Tag Archives: resident

Zero Waste: stopping all that stupid junk mail

Unfortunately, we live in a world where junk mail is still profitable. That means it is nearly impossible to stop 100% of it, but you can take a big step towards Zero Waste with some simple steps.

CalRecycle has put together a list of companies you can contact online to get off the mailing lists:

  • Catalog Choice (for phone books)
  • RedPlum (junk mail coupons)
  • DMA (catalogs, magazines, insurance and credit card offers)

I submitted to all these years ago and my junk mail has gone way down. I actually miss getting mail sometimes!!

Of course, this doesn’t get those mailers that don’t have your name on them. You know the ones sent to “resident”.

You can get some of those by writing/calling the following “list brokers” and ask to be placed in their “suppress” files, again from CalRecycle:

 

  • Donnelley Marketing, Inc.- (800) 223-7777
    • 470 Chestnut Ridge Rd. - Woodcliff , NJ 07677
  • Donnelley Marketing, Inc.- (888) 633-4402
    • Data Base Operations - 416 South Bell - Aimes, IA 50010
  • Experian- (800) 228-4571
    • List Maintenance - 901 West Bond - Lincoln, NE 68521

 

Lastly, you can contact the specific business that continually send you something. For example, I bought a used car at a Honda dealership 10+ years ago. I still get mailings from them about their sales.

Sometimes they put a phone number/address on the mailing about how to get off. If not, you just have to call them and complain, they will take you off.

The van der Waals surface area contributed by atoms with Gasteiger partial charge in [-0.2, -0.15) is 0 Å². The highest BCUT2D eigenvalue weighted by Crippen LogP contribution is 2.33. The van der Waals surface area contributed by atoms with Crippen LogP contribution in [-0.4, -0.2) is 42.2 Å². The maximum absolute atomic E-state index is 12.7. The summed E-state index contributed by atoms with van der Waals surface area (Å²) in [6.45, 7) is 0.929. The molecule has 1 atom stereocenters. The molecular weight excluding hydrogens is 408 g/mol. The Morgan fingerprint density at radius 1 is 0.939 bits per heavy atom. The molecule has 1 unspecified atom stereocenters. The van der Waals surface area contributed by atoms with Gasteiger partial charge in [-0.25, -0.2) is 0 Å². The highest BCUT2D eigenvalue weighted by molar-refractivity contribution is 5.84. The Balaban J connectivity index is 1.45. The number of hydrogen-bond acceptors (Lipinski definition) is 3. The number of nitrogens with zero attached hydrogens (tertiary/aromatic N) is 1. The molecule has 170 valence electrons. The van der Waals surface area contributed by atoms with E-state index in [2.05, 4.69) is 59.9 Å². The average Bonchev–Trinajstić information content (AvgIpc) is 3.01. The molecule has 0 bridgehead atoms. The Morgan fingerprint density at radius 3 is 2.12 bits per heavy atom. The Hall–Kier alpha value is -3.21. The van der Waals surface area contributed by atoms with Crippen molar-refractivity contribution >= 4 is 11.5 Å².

It all sounds like a lot of work but it is worth it. Do it once and it pays off for years. Honestly, I am amazed at how much junk mail my parents and friends continue to receive. I just don’t think about it anymore because it is out of my life (and that is kind of awesome).

 

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Environmentalist, and wealthy cofounder of Burt’s Bees, fights to create America’s next National Park

Burt’s Bees cofounder Roxanne Quimby wants to hand the government a new national park in northern Maine—election-year politics and residents’ NIMBYism be damned. Brian Kevin investigates the boldest conservation plan in decades.

Technically, this Idaho-shaped chunk of land, which contains a 30-mile stretch of the International Appalachian Trail, is known as the East Branch Sanctuary. But around Millinocket it’s simply referred to as “Quimby’s land.” The self-made millionaire owns it, along with 119,000 acres of other timber-company lands that she started buying up back in 2000, when Burt’s Bees was raking in about $23 million a year. Her plan was to give the property to the National Park Service, thereby galvanizing other donations that would eventually establish a 3.2-million-acre wilderness in the last great undeveloped region east of the Rockies.

But the campaign stalled out of the gate. Public land is a tough sell in northern Maine, where residents are accustomed to hunting, fishing, snowmobiling, and cutting timber. Many didn’t cotton to the rhetoric of a wealthy environmentalist; others feared that the proposed park would spell the end of the region’s struggling paper mills.

But a dozen years and a few hundred Ban Roxanne bumper stickers later, Quimby is back with more practical ambitions. Last spring she announced plans for a dramatically reduced 74,000-acre Maine Woods National Park just east of Katahdin, carved entirely from her own property. And thanks to better diplomacy and a new emphasis on economic benefit, Quimby is beginning to win hearts and minds.

 

The uncut storyThe Fight to Create America’s Newest National Park

 

 

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